Knights-Bulls Matchup Marks More than Just a Non-Conference Game

Jessica DAnalyst ISeptember 16, 2009

DETROIT - DECEMBER 5:  Quarterback Drew Willy #16 of the Buffalo Bulls looks to pass against the Ball State Cardinals during the MAC Championship game on December 5, 2008 at Ford Field in Detroit Michigan. (Photo by: Gregory Shamus/Getty Images)

This Saturday, September 19, the Knights play the Buffalo Bulls at home at Bright House Networks Stadium under the lights.

This game between the two teams not only marks their fifth matchup ever, but the opportunity to honor the 1958 Buffalo Bulls football squad, a team which turned down an Orlando bowl bid because the team's two African-American players would not have been allowed to participate.

Members of the historic 1958 team will be in attendance at the game and will be honored at halftime.

The bowl bound team of 1958 was a hot topic during last year's college football season, when the 2008 Mid-American Conference champion Buffalo Bulls received their first bowl bid since the storied 1958 season, on the 50th anniversary of the event.

That faithful year—when the two point conversion was first introduced to NCAA football, the Bulls team—which featured two African American players, Willie Evans and the late Mike Wilson, were invited to play in the Tangerine Bowl organized by the Elks Lodge.

The use of the stadium was controlled by the departed Orlando High School Athletics Association, who forbade interracial athletic events. In a show of solidarity to their teammates, the entire team voted not to play in the bowl game.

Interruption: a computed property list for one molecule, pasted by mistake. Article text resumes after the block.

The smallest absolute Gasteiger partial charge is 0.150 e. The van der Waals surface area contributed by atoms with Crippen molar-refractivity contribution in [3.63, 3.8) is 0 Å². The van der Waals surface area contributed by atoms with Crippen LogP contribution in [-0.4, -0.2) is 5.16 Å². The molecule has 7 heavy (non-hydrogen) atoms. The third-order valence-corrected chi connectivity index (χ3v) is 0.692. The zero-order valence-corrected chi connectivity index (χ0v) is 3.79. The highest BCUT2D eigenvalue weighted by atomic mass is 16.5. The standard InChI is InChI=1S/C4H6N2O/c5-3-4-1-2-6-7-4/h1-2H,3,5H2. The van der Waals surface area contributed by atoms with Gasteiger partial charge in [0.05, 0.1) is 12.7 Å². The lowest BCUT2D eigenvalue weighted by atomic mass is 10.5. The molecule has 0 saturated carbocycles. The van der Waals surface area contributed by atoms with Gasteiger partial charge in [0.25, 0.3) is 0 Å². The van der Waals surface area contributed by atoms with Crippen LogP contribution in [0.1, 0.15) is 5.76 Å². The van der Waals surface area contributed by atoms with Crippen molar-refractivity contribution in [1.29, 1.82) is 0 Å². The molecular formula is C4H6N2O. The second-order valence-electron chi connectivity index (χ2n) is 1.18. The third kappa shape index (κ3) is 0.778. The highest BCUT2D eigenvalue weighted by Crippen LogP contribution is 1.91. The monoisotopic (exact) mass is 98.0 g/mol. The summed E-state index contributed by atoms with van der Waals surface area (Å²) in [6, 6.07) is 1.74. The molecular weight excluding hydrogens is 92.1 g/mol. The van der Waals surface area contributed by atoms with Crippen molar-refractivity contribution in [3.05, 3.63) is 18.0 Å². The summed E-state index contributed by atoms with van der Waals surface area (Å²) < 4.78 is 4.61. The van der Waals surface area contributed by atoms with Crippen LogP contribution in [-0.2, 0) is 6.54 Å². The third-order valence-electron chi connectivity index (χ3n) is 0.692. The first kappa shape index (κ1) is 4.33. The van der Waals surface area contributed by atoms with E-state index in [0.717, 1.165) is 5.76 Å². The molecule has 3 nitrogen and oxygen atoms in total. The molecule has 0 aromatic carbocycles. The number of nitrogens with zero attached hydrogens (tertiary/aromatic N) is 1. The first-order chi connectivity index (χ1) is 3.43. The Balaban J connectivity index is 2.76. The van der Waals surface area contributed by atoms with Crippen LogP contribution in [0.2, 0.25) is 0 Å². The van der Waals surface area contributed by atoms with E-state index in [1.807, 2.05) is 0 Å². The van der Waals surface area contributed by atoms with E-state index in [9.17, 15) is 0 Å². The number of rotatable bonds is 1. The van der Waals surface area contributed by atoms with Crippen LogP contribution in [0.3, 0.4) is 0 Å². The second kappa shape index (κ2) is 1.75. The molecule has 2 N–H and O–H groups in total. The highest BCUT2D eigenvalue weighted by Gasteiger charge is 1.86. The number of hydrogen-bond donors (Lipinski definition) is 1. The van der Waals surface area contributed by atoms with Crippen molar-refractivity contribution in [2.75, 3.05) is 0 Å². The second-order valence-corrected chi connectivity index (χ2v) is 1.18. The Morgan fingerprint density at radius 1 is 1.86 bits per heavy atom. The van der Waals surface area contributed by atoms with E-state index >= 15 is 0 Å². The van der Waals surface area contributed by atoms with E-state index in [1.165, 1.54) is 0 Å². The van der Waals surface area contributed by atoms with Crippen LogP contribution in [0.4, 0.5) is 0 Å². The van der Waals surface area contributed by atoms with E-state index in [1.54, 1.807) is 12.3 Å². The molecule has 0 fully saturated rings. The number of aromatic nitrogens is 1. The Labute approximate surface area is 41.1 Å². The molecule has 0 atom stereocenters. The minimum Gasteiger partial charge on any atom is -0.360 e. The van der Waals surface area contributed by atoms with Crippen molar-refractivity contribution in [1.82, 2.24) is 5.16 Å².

Gerry Gergley, an early pioneer of the UCF athletics program, was a member of the 1958 Bulls team. Gergley started both the varsity wrestling and golf teams, and also served as UCF's first strength coach.

Gergley was most notably an integral figure in forming the UCF football team along with the late Dr. Jack O'Leary. He was inducted into the UCF Athletics Hall of Fame in 2008, and still attends many athletic events at the Orlando campus.

The idea of honoring the 1958 Bulls team started with Orange County mayor Rich Crotty, a 1972 UCF graduate. The Office of the Orange County mayor, along with UCF Athletics and Florida Citrus Sports, decided to celebrate Buffalo's visit to Orlando as soon as possible after their 50th anniversary celebration.

Buffalo's athletic association spoke with the team, who were extremely excited about the proposition. They are thrilled that their story still touches the Orlando community and they are very excited to finally come together as one in the Sunshine State.

Read Jessica's article at Orlando.